When I married my wife seven years ago, she was 20 pounds lighter. She’s unwilling to sacrifice a constant flow of sugary stuff, and lazy about working out. During our last conversation about her weight, she said I should be attracted to her no matter what, then said, “I’m happy with my weight, and don’t intend to change it.” This sent me into a panic. I’m somewhat and sometimes attracted to her at her current weight, but I would be greatly and frequently attracted if she lost the extra pounds. I want her to understand that being attracted to her is a basic need, and almost all of my crankiness stems from it not being met. I’ve been willing to sacrifice a lot — like working long hours to support our kids while she pursues a career she loves that generates almost no income. I have a strong preference for a certain body type — the one she used to have — and I’m willing to do virtually anything, and pay any amount of money, to see it again. The only thing I’m not willing to do is make her miserable.
In the dating phase, women do what it takes to attract and hang on to a man: looking after their looks and maintaining a figure that’s more hourglass than beer keg. While there are some wives whose medical issues prevent them from losing weight, too many interpret “Till death do us part” as “You’re stuck with me forever — more of me than you’d ever imagined.” In worst cases, a woman will eat herself so big that Greenpeace tries to save her — until they realize that’s a scrunchie on her head, not a decorative blowhole.
Beyond all the love hooha, marriage, especially as a child-farming enterprise, is a business partnership. Each partner has one end of the bargain to hold up, including not becoming substantially different from the person the other person married. Yes, I know it can be exhausting taking care of kids, and tedious lifting big old weights instead of Little Debbies. Well, it’s exhausting and tedious earning a living, too, but imagine countering your wife’s “I’m happy with my weight, and don’t intend to change it!” with “I’m happy with the money I’ve earned, and plan to take the rest of my life off to drink beer and wax my car.” Just guessing, but her response probably wouldn’t be turning the other chin.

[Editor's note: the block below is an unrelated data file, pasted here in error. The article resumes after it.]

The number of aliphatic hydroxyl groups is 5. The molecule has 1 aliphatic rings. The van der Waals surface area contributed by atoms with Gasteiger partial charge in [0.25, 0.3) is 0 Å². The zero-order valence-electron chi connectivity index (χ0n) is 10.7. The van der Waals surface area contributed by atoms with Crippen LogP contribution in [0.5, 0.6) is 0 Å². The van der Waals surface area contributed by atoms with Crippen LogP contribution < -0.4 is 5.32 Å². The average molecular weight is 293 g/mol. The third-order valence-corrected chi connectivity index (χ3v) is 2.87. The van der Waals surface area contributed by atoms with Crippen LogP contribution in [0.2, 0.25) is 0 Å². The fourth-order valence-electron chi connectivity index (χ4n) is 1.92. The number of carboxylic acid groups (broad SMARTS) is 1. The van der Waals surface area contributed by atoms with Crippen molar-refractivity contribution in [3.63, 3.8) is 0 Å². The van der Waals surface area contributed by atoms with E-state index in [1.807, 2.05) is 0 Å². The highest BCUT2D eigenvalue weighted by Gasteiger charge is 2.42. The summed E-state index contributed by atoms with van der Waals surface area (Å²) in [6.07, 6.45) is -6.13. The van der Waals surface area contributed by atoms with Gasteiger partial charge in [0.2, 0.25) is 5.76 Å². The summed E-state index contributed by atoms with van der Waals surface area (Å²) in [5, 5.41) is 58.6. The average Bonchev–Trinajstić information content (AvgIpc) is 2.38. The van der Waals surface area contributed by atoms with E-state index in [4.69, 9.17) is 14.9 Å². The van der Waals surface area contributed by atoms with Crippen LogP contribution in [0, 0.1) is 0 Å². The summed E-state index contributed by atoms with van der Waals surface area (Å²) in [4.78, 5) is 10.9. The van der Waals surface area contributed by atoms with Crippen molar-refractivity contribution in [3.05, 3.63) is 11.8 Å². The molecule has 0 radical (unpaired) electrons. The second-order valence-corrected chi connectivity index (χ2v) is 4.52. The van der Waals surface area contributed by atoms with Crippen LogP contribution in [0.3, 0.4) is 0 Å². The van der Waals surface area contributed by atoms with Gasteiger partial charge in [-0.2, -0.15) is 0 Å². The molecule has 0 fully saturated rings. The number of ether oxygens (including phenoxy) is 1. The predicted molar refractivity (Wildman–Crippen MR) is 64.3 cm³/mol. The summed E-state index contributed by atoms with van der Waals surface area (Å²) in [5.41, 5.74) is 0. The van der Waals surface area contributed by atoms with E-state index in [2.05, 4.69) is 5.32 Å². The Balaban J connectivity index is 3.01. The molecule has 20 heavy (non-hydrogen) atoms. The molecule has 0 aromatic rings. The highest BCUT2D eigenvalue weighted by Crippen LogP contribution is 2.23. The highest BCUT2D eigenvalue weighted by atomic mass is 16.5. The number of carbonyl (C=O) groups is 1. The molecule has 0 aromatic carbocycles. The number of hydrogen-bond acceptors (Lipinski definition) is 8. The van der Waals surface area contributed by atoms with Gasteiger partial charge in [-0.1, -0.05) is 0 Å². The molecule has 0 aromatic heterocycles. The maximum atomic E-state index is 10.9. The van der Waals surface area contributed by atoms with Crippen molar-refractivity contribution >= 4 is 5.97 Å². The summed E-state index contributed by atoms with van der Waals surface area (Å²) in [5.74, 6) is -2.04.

The sad thing is, many women who are fat aren’t that way thanks to a diet that’s high in cupcakes, or because their fitness goal is avoiding ever going to the gym. In fact, their attempts to lose weight might be making them fat. Award-winning investigative science journalist Gary Taubes has discovered that we’ve been sold a bill of goods by the medical establishment, which based its advice to follow high-carb, low-fat diets on “science” instead of science. In Taubes’ exhaustively researched book, Good Calories, Bad Calories, he lays out substantive evidence that obesity is caused by carbs — from flour, sugars, and easily digested starches like potatoes — that cause insulin levels to rise. When insulin levels rise, we stockpile calories as fat. Eating foods with very low (or no) carbs — meat, fish, poultry, cheese, eggs, butter and non-starchy veggies — decreases appetite and increases fat loss and weight loss.
Women have been brainwashed by feminism’s whacked contention that men “shouldn’t” care about women’s looks, that what’s inside is all that matters. And because women don’t care nearly as much about men’s looks, they can’t understand why men are so fixated on theirs. The truth is, male sexuality is different from female sexuality. It’s highly visual, which explains the vast porn industry for men, and the itsy bitsy — almost novelty — industry for women. And, while men go for nonstop body shots in their porn, Susan Dominus reports in The New York Times that not only do women want more plot, more emotion and more conversation, they want to know “Is the bedspread pretty?” and “Why is she wearing those shoes?”
You need to help your wife understand that you’re making this plea because you love her and want to keep the spark in your marriage (and sadly, you aren’t able to make do with the kind generated by her thighs rubbing together). Chapter 3 of evolutionary psychologist David Buss’ book The Evolution of Desire should help you explain that men are hard-wired to be looks-driven. After you get that out of the way, explain what you wrote above: You sacrifice a lot for her and your kids, without reservation. You ask only one thing from her — not that she meet some bizarro new need, just that she start acting like she said “I do” to being in a partnership with you, not “I dough.”